‘Deadwood: The Movie’ Finally Gives the Cult Series a Worthy and Eloquent Closure
With whiskey-tinged fire and blood “Deadwood: The Movie” arrives after over a decade of expectation. Rarely do any titles get such an opportunity for a comeback. It was in 2006 that “Deadwood,” the strange, profanely eloquent western, met its end at HBO after only three seasons. The creation of TV bard David Milch, the show has lingered in the memory of its fans or those who have discovered it via DVD and streaming. Milch’s vision turned a 19th century South Dakota mining town into a gritty portrait of the roots of the United States. Most notably, it combined a rich ear for language with violence like few dramas before or since. For years rumors swirled of a movie to give the story its delayed dues, now we have it and it is a thing of ferocious beauty.
It is 1889, ten years since the events from the final season. After we see a hard-drinking Calamity Jane (Robin Weigert) ride into a town we catch up with the notables of Deadwood. Seth Bullock (Timothy Olyphant) remains the town’s chief lawman, and owner of a local hotel. He’s also a father, raising a loving family with wife Martha (Anna Gunn). Still running the Gem Saloon, overseeing its working ladies and denizens, is Al Swearengen (Ian McShane). Al’s looking a bit pale however, and Doc Cochran (Brad Dourif) worries it might be his liver. But an old foe from the past returns, the wealthy industrialist George Hearst (Gerald McRaney), here to celebrate South Dakota officially becoming a state. Scourge of Al and the town, Hearst now has political power due to his status as a junior senator. Under the guise of bringing to Deadwood the latest in modernity, telephone lines, Hearst wants to buy land belonging to Charlie Utter (Dayton Callie). Hearst is also enraged to discover that Trixie (Paula Malcomson), the prostitute who nearly killed him years ago, is alive. She’s now pregnant and married to Bullock’s right hand, Sol Star (John Hawkes). Hearst makes Al an offer- support his bid for Utter’s land and he won’t unleash revenge.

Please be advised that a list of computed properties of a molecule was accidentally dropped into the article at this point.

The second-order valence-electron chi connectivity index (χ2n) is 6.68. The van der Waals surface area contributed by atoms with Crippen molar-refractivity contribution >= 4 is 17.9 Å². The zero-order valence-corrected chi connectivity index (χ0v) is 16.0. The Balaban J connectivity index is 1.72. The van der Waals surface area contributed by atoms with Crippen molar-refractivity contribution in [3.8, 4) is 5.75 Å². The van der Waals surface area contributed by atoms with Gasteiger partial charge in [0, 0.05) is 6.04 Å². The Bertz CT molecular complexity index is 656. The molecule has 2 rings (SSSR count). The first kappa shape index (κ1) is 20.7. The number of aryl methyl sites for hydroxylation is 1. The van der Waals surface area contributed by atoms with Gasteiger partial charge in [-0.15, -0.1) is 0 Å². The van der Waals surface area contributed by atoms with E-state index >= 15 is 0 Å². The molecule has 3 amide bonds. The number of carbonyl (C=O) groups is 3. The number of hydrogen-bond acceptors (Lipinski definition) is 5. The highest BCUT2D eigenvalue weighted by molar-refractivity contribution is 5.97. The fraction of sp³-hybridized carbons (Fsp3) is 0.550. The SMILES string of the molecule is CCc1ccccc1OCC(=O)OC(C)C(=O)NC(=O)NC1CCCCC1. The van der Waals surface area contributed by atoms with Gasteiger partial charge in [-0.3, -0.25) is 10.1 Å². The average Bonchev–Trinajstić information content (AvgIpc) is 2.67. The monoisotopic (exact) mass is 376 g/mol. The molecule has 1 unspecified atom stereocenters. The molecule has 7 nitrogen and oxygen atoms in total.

“Deadwood: The Movie” is a fitting revival and also a haunted work of memory. It gains a particular meaningfulness following David Milch’s diagnosis of Alzheimer’s disease. Milch, creator of “NYPD Blue” before crafting “Deadwood,” wrote with the kind of prose you would expect from Herman Melville, if he had been a TV writer. His wonderful mind now fading, Milch’s script for this film is a vibrant return to characters he knows so well, while reflecting on the passage of time. Amazingly nearly all the original cast returns with the exception of the late Powers Boothe. The early scenes have the nostalgic force of returning to a familiar place and finding familiar faces now a little more aged. There’s Jewel (Geri Jewell), older and with a new back brace, still cleaning after Al, Dan (W. Earl Brown) has grey hair now but is still Al’s key enforcer, always on the lookout, and the bafoon E.B. Farnum (William Sanderson) is incredibly still mayor of Deadwood, but it was always a meaningless title anyway. The writing wisely knows that life doesn’t always change people. It may just slow them down a bit. Even Mr. Wu (Keone Young) is still around, running things in the Chinese district and now using a sharp grandson to translate when meeting with Al (and leaving him tea for his ailing liver). The past is however hurtfully gone for bank owner Alma Ellsworth (Molly Parker), who returns with daughter Sophia (Lily Keene). When her eyes see Bullock she is immediately transported back to their romance from years before, and while he also feels a wave of feeling, what once was can never be again. A powerful sense of time’s passage is established with the use of intercut shots from previous seasons during specific glances or moments, reminding us of what is being remembered. Al looks at a stub in his hand, and we’re taken back to that moment when Hearst sliced off a finger.